Hello again, for one last time! This is an extension to the “Rotary Candle Holder: Final Report Part 1” blog where I discussed the mechanics of the rotary candle project. The purpose of this post will be to reflect on the process of its creation, including answering the following questions: What does it all mean? Compare your original project intent to what you ended up with. Did I learn anything displaying it? How did the public react? What did you learn from your project and from the class? What will you do with the project now? What would you have done differently? I will format this post by answering each of these questions independently, as follows:
What does it all mean?
This project was meant to be something worthy of gifting to my mom at the end of the semester. In that respect, I believe it was a success. It was an inspiration from a Christmas decoration I saw at my Aunt’s house last winter break, but I wanted to make it as unique as possible. In that respect as well, this was a successful project. I truly believe the “frozen pond” glass base and figure skater silhouette added a lot of character and a personal touch to the project. It still goes with the theme at my mom’s house, too. Especially during Christmas time.
Following some complications with the mechanics of the figure skater on top of the turbine (discussed in depth in the “Rotary Candle Holder: Final Report Part 1” blog post), some adaptions were made. Here are the pros and cons of those adaptions:
- The desired aesthetic checks out
- Everything matches (white and silver)
- Dynamics work – Turbine turns from the hot air rising off the candle
- Easy Assembly/Disassembly
- My mom will still love it
- Not exactly what I was hoping for
- Untrustworthy (flammable components)
- Turned into more of an arts & crafts project
Although it does not exactly compare to the original intent, I believe the pros outweigh the cons, thus I would call the project a success!
Did I learn Anything by Displaying it?
It was pretty nice of Colorado to drop two more days of winter on us, perfectly surrounding the design expo. It really matched the aesthetic I was going for with my project. All semester, I was thinking a Christmas decoration might look pretty silly during an expo in the middle of an 80 degree day with two weeks to go until summer break, but mother nature gave us a few inches of powder (and mostly wet snow) to make my project fit.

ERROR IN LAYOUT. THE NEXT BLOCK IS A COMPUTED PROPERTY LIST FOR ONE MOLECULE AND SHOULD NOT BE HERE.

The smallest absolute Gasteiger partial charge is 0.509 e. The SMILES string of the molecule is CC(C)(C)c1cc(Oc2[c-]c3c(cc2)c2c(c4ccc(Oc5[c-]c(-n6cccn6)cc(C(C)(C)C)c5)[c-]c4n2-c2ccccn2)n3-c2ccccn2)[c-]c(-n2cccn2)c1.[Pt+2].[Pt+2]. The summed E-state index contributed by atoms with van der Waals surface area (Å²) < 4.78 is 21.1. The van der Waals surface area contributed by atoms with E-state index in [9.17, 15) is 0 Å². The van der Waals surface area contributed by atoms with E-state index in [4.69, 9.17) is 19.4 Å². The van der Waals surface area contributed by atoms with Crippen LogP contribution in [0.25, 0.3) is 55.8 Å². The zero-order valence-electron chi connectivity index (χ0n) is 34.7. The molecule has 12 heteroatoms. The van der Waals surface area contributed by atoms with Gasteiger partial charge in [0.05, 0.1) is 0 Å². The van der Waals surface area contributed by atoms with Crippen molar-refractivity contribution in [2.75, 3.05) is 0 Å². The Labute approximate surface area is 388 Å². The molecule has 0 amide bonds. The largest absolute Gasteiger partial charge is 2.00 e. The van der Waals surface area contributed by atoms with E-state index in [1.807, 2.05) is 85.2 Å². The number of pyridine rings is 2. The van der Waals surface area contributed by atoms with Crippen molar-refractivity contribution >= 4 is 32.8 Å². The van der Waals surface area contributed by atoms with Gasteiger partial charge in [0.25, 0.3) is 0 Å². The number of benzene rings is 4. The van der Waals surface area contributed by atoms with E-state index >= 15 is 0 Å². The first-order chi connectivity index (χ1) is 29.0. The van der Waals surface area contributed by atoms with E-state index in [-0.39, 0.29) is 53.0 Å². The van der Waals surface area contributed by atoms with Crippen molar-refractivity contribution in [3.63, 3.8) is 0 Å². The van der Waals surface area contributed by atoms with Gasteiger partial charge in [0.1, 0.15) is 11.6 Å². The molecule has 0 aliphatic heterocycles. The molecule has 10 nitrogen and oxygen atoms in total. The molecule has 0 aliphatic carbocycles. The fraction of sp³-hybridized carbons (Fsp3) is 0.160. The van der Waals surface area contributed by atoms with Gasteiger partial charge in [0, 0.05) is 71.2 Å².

As for the expo itself, I was really impressed by all of the projects there. And the turnout was incredible! There were a lot of people who came by. Many of the people who just briefly stopped by said something along the lines of, “You’re a lot more crafty than you look,” and, “It’s so sweet you made this as a gift for your mom.” Others were impressed that the turbine on top spins just by lighting the candle on fire. Most engineering students knew exactly how it works and were still amazed that it worked this well. I was given a few suggestions during the expo as well. One suggestion was to permanently attach the water jetted figure skater to the top of the turbine so it is always balanced. I had thought of this one, but I still believe the slightest tilt while spinning would throw the whole thing off balance. Another suggestion was to laminate the card stock figure skater in aluminum foil to match the aesthetic of the candle holder. Overall, the expo was a great opportunity to display my project and receive constructive criticism in person.
What did I Learn from this Process?
During the prototyping phase, I thought I learned about…
- Weight will matter
- Method – I do not want to cut anything more by hand.
By the time it came down to polishing my final project, it turns out I didn’t learn quite enough about all of that. The sizing of the silhouette was supposed to be no more than 2.5″ tall and 0.15 thick, but in order to keep the fine detail, especially the in skates, I had to increase her height to 3.5″ and 0.40 thick. At the time that seemed plausible, but as it turns out, the skater does not stay balanced. Although the rest of the project turned out as planned, if not better than originally planned in terms of the base piece, one miscalculation can throw the whole project off, especially a project as delicate as this one.
In terms of the class itself, pretty much everything was new to me. All of the sketching skills were great to learn, and many were review, but some of it was great to refresh and practice. Then all of the 20th century design movements, fundamentals of design, and designers were new to study as well. From the very basics to the very fine concepts, I now know what the differences between aesthetics and recognize them all over in everyday life.
What Will I do Now?
In terms of this project, I’m planning to refine the figure skater silhouette on top of the turbine and gift my project to my mom. As far as life in general, I plan to go through everyday recognizing all of the varying aesthetics used in architecture, cars, products, and everything else really, and use the to my advantage as a professional engineer.
Overall, this was a great project and class overall! I would absolutely recommend taking it as a follow-up to all of the other design classes offered in the department (from Freshman Projects to Component Design, Senior Design, and Design for Manufacturability). This finally offers an opportunity to be free of all the constraints and make a couple projects we can be proud of. The process to get there is just as tough and taxing but worth the end result!